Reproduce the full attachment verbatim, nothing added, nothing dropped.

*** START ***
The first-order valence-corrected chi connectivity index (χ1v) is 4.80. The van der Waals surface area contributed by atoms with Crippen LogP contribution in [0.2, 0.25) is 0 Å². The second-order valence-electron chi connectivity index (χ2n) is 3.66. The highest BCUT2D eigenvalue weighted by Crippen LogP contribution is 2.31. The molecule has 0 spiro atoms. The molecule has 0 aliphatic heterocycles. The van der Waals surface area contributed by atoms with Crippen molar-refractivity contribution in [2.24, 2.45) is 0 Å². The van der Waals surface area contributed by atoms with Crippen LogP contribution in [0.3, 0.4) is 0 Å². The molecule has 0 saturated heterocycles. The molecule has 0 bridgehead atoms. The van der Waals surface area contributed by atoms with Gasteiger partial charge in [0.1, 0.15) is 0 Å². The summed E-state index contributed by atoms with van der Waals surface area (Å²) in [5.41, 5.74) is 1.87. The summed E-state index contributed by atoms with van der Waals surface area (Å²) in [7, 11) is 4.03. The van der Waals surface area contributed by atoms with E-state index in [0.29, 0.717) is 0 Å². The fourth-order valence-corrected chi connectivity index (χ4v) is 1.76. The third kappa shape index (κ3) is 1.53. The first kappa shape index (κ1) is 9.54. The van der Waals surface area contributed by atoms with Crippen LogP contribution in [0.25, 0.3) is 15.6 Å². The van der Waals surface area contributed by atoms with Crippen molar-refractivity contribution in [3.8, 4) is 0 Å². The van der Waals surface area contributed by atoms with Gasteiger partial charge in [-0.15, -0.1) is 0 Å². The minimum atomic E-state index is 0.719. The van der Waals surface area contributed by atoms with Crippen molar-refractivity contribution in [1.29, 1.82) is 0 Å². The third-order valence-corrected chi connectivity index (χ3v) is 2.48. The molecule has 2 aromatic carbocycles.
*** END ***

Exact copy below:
The first-order valence-corrected chi connectivity index (χ1v) is 4.80. The van der Waals surface area contributed by atoms with Crippen LogP contribution in [0.2, 0.25) is 0 Å². The second-order valence-electron chi connectivity index (χ2n) is 3.66. The highest BCUT2D eigenvalue weighted by Crippen LogP contribution is 2.31. The molecule has 0 spiro atoms. The molecule has 0 aliphatic heterocycles. The van der Waals surface area contributed by atoms with Crippen molar-refractivity contribution in [2.24, 2.45) is 0 Å². The van der Waals surface area contributed by atoms with Crippen LogP contribution in [0.3, 0.4) is 0 Å². The molecule has 0 saturated heterocycles. The molecule has 0 bridgehead atoms. The van der Waals surface area contributed by atoms with Gasteiger partial charge in [0.1, 0.15) is 0 Å². The summed E-state index contributed by atoms with van der Waals surface area (Å²) in [5.41, 5.74) is 1.87. The summed E-state index contributed by atoms with van der Waals surface area (Å²) in [7, 11) is 4.03. The van der Waals surface area contributed by atoms with E-state index in [0.29, 0.717) is 0 Å². The fourth-order valence-corrected chi connectivity index (χ4v) is 1.76. The third kappa shape index (κ3) is 1.53. The first kappa shape index (κ1) is 9.54. The van der Waals surface area contributed by atoms with Crippen LogP contribution in [0.25, 0.3) is 15.6 Å². The van der Waals surface area contributed by atoms with Crippen molar-refractivity contribution in [3.8, 4) is 0 Å². The van der Waals surface area contributed by atoms with Gasteiger partial charge in [-0.15, -0.1) is 0 Å². The minimum atomic E-state index is 0.719. The van der Waals surface area contributed by atoms with Crippen molar-refractivity contribution in [1.29, 1.82) is 0 Å². The third-order valence-corrected chi connectivity index (χ3v) is 2.48. The molecule has 2 aromatic carbocycles.